A question I’m often asked is how I became patron of IATEFL. The short answer is that Catherine Walter, who had the presidential role in 1993, asked me. And I asked her: Why me? For I am in no way a teacher, in the sense that most of the IATEFL membership understands that word. Although I have spent a fair amount of time observing classroom practice around the world, and done a great deal of teacher-training, I have never done the difficult hands-on job, day by day, myself. Frankly, I don’t think I would ever have had the energy. Or the multi-faceted expertise.
And that, I think, is why IATEFL approached me: to add another facet to that expertise. My special field, within linguistics, has always been the English language – its structure and uses, its past, present and future, its varied usage among individuals and societies. It’s a full-time job studying it and writing about it, let alone teaching it. And I suspect that what was in mind was the thought that a linguist’s perspective could add a dimension to the teaching task that would be appreciated by those who never had a systematic introduction to English or who felt that their knowledge needed updating, especially in the light of such major developments as the growth of English as a global language and the emergence of electronic communication. It was also the case that some of my books were being quite widely read around the ELT world, and it is just human nature that people like to have as a patron somebody they may have actually heard of.
That is how it has worked out, anyway. As I look back over the plenary sessions I have given over the past twenty or so years, the emphasis has always been on the facts: what is actually happening to this thing that IATEFLers have to teach? And what is the best way of presenting the research findings of linguists who work on English so that they become understandable and useful in the context of language teaching? This is all part of the field of applied linguistics, which is where I most like to be working. Everyone wants to be useful, and it is in the various domains of applied linguistics that I’ve always found it most possible to see ways of ‘making a difference’.
But how do you know you’ve been successful (or not)? Only if people tell you. The one thing authors need to keep themselves on track is feedback. And this is where IATEFL, for me, has been of greatest value. Whether it is at the annual conference, or at one of the local branches in various parts of the world, or (most recently) in online webinars, the organization presents innumerable opportunities to discuss the way linguistic theories, methods, and findings relate to teaching practice – opportunities to talk informally to the people who do the job – and opportunities to discover how far my own writing and thinking about language has helped – or not. The introduction of ‘Meet the Patron’ sessions at the annual conference, a couple of years ago, was another way of fostering interaction. I think it’s an important function of the patron’s role, especially as attendance has grown.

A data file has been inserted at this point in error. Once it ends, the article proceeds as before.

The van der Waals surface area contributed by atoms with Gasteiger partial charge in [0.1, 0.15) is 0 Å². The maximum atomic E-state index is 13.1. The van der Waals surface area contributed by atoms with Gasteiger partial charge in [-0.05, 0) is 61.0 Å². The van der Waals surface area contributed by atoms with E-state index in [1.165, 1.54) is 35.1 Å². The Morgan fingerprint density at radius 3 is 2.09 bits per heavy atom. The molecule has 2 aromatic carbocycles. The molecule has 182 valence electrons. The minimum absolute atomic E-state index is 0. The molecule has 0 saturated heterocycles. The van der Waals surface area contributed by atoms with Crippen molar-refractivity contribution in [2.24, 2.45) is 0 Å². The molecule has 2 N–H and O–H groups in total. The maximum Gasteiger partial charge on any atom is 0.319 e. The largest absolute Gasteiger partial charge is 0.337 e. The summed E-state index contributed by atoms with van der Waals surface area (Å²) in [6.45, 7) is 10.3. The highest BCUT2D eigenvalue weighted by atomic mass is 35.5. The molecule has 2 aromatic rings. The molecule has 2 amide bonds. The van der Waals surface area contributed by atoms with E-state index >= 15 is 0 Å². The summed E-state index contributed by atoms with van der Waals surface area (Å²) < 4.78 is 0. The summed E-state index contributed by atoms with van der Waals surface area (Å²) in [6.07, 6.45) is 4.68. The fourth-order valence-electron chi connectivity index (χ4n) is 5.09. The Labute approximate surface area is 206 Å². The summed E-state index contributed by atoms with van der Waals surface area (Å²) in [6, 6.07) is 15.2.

It’s the acknowledged intimacy of IATEFL meetings that provides so many positive outcomes. People often talk about the IATEFL ‘family’, and it certainly seems like that – for actually I meet up with IATEFL colleagues from around the world far more often than I do some of my relatives! And the family metaphor has a second application: it suggests friendship and fun. My role as patron hasn’t been an entirely academic experience. Thanks to a background in literature and drama, it proved possible for me to add a social dimension to conferences, ably abetted by my wife, Hilary, and often by our actor son, Ben. Evening events have ranged from serious play readings to light-hearted linguistic extravaganzas, with Shakespeare playing an increasingly prominent part in recent years. They have provided us – and I hope the audiences – with some of our most enjoyable and memorable moments.
When I started as patron, Hilary and I would turn up at the annual conference for a day, perhaps two, then leave to get on with the million other things that have to be done, like writing the next book. But gradually, as we got to know everyone, we stayed for longer – and today, we find ourselves staying for virtually the whole time, with the Associates dinner, the SIG meetings, the invariably fascinating array of plenaries, and a plethora of evening events providing the motivation. I don’t usually go to individual sessions, because – as I said above – ELT is not my professional world, so I wouldn’t get much out of a brilliant presentation on how to teach the present perfect to reluctant teenagers in wherever. I like just to hang around, to be nobbled, to be available to answer questions about the language or (if I don’t know the answer) to point people in the direction of someone or somewhere else – an important feature of professionalism is to know what you do not know (the ‘known unknowns’, as US secretary of state Donald Rumsfeld once said). And I almost always come away with a new set of research challenges, arising from questions about some aspect of the English language that I’d not thought about before. To illuminate and to be illuminated. That is why I like being patron of IATEFL.
David Crystal works from his home in Holyhead, North Wales, as a writer, editor, lecturer, and broadcaster. He read English at University College London, worked for a year on the Survey of English Usage under Randolph Quirk, then taught at the universities of Bangor and Reading, where he became professor of linguistic science. He is now honorary professor of linguistics at Bangor University. He lives online at www.davidcrystal.com, where there is a complete listing of his publications.
David will be holding an English language weekend in the Ucheldre Centre, Holyhead, Anglesey, North Wales on 19th-20th August 2017, which you may be interested in attending. You can find out more information on his blog.